“I’ve always set my expectations low and then been pleasantly surprised when a video did well. I’ve found that this is the best way to avoid being disappointed: Lowball yourself in life, and you’ll be fine.”
― Ryan Higa,
- Title: How to Write Good
- Author: Ryan Higa
- Genre: Non-fiction
- Pages: 224
- Publication date: May 30th, 2017
- Publisher: Little Brown Books
Ryan Higa wrote a book with all the other ten Youtubers who wrote a book at the same time. (It’s like they planned it.) But Ryan brought a new perspective: mixing comic strips with written chapters.
Each chapter had the same format. It began with a small section about how to write a non-fiction story. If you are interested in writing non-fiction, look it over. He gave good pointers in each chapter. The next part went over his actual story about how he became the famous YouTuber we all know and love. After that, comic strips gave the story some humor. These comic strips showed conversations between him and his ghost writer.
The comic strips and writing tips worked and didn’t though. I felt like I got pulled in and out of the story three times each chapter. I liked what each section brought, but most transitions didn’t feel smooth. I got pushed into three different stories: Ryan’s class, Ryan’s past, and Ryan trying to write a book. It was as if it had three narratives squished into one. But I did see how they all connected. Each told what Ryan was doing, but I didn’t want to be told what was happening. I wanted to be shown.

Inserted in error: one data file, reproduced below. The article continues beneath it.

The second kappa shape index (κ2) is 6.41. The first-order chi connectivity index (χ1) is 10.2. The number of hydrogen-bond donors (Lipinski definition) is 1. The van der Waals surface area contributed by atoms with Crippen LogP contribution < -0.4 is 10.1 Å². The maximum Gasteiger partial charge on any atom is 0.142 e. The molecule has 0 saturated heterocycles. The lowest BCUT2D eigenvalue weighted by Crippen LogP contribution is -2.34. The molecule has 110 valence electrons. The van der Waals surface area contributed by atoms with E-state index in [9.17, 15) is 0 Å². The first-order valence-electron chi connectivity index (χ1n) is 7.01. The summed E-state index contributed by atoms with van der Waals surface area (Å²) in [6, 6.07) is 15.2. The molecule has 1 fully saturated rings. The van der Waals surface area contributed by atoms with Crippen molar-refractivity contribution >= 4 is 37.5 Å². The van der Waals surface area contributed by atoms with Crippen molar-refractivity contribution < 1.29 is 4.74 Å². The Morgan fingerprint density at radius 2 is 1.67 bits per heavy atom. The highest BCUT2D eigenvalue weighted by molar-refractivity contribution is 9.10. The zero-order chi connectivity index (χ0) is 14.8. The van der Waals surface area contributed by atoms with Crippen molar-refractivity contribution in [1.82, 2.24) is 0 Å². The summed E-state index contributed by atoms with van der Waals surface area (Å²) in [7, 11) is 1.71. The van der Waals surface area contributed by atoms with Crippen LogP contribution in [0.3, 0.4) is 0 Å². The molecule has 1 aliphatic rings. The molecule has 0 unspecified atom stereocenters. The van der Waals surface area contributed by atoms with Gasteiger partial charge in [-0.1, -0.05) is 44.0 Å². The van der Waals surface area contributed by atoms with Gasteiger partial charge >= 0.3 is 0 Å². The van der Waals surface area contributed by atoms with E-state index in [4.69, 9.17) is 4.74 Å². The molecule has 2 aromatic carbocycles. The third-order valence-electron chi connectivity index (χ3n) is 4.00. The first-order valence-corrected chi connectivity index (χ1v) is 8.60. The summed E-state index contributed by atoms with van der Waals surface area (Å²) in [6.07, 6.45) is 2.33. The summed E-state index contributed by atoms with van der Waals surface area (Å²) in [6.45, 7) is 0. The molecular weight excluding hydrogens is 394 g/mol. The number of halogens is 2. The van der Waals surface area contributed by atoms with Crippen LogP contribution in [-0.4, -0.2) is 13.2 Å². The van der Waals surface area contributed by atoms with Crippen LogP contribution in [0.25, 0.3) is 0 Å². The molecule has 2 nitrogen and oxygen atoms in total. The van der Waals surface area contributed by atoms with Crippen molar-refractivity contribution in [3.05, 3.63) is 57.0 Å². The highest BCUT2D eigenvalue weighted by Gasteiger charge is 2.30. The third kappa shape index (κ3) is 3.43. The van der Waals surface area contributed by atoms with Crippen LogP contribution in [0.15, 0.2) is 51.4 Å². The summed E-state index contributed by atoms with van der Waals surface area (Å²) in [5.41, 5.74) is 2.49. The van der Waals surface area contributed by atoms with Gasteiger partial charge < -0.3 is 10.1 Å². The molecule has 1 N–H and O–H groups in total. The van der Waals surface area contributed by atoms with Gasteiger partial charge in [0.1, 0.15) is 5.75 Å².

Maybe it’s the English major in me, but I didn’t like Ryan’s teaching section. They’d be more informative for writers who were just starting out, but it was all obvious writing tips. For example, one mentioned introducing characters by “showing” who the main character was. But, after writing for so long, I had known this for years. Those tips also foreshadowed each chapter too much. For example, with the chapter I mentioned above, I realized the whole chapter was there to expand on Ryan’s character. I felt as if he was telling what the chapter would be about before showing it to me. The book would’ve worked better, for me at least, without those informative sections.
Besides those two things, the book was good. The creativeness of his jokes and the comic strips were interesting and entertaining. Even if those comic strips did jar me, I was still looking forward to them each time. Ryan’s story of not fitting in well with some bullies was something I could connect to well. I would recommend this book. It had a good pace and was a quick read with only 208 pages.
Average rating on Goodreads: 4.37/5
Get the book here!